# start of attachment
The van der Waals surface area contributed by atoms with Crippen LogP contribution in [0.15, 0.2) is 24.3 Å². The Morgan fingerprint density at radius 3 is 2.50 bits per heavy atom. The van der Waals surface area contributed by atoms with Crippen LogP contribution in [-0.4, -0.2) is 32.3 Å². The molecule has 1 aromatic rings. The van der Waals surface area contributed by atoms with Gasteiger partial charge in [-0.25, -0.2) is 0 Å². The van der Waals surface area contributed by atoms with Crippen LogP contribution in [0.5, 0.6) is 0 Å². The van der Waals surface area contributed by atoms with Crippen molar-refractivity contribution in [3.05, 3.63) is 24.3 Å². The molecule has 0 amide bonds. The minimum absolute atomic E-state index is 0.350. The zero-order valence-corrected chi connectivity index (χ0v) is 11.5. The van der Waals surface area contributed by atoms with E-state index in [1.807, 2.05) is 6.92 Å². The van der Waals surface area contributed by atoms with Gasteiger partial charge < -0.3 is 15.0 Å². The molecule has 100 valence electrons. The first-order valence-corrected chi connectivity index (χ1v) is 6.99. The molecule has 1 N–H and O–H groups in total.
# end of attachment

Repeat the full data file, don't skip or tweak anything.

The van der Waals surface area contributed by atoms with Crippen LogP contribution in [0.15, 0.2) is 24.3 Å². The Morgan fingerprint density at radius 3 is 2.50 bits per heavy atom. The van der Waals surface area contributed by atoms with Crippen LogP contribution in [-0.4, -0.2) is 32.3 Å². The molecule has 1 aromatic rings. The van der Waals surface area contributed by atoms with Gasteiger partial charge in [-0.25, -0.2) is 0 Å². The van der Waals surface area contributed by atoms with Crippen LogP contribution in [0.5, 0.6) is 0 Å². The van der Waals surface area contributed by atoms with Crippen molar-refractivity contribution in [3.05, 3.63) is 24.3 Å². The molecule has 0 amide bonds. The minimum absolute atomic E-state index is 0.350. The zero-order valence-corrected chi connectivity index (χ0v) is 11.5. The van der Waals surface area contributed by atoms with E-state index in [1.807, 2.05) is 6.92 Å². The van der Waals surface area contributed by atoms with Gasteiger partial charge < -0.3 is 15.0 Å². The molecule has 100 valence electrons. The first-order valence-corrected chi connectivity index (χ1v) is 6.99. The molecule has 1 N–H and O–H groups in total.